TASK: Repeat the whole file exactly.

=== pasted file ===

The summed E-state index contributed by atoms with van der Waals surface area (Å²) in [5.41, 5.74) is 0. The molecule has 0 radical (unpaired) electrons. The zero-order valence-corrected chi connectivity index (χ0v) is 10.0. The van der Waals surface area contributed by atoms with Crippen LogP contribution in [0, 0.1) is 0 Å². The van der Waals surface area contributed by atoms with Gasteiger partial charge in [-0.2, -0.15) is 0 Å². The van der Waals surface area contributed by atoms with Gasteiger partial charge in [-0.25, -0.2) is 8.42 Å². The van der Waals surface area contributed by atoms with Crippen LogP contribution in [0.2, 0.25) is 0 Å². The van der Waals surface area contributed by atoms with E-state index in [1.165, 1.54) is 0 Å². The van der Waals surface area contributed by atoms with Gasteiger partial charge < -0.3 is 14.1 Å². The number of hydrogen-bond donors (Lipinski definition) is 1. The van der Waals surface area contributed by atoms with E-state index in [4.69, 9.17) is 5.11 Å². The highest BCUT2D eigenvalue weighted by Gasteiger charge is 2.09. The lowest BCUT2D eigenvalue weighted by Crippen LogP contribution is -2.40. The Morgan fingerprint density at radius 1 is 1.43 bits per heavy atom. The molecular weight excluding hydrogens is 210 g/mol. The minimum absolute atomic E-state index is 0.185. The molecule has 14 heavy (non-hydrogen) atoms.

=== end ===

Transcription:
The summed E-state index contributed by atoms with van der Waals surface area (Å²) in [5.41, 5.74) is 0. The molecule has 0 radical (unpaired) electrons. The zero-order valence-corrected chi connectivity index (χ0v) is 10.0. The van der Waals surface area contributed by atoms with Crippen LogP contribution in [0, 0.1) is 0 Å². The van der Waals surface area contributed by atoms with Gasteiger partial charge in [-0.2, -0.15) is 0 Å². The van der Waals surface area contributed by atoms with Gasteiger partial charge in [-0.25, -0.2) is 8.42 Å². The van der Waals surface area contributed by atoms with Crippen LogP contribution in [0.2, 0.25) is 0 Å². The van der Waals surface area contributed by atoms with E-state index in [1.165, 1.54) is 0 Å². The van der Waals surface area contributed by atoms with Gasteiger partial charge < -0.3 is 14.1 Å². The number of hydrogen-bond donors (Lipinski definition) is 1. The van der Waals surface area contributed by atoms with E-state index in [4.69, 9.17) is 5.11 Å². The highest BCUT2D eigenvalue weighted by Gasteiger charge is 2.09. The lowest BCUT2D eigenvalue weighted by Crippen LogP contribution is -2.40. The Morgan fingerprint density at radius 1 is 1.43 bits per heavy atom. The molecular weight excluding hydrogens is 210 g/mol. The minimum absolute atomic E-state index is 0.185. The molecule has 14 heavy (non-hydrogen) atoms.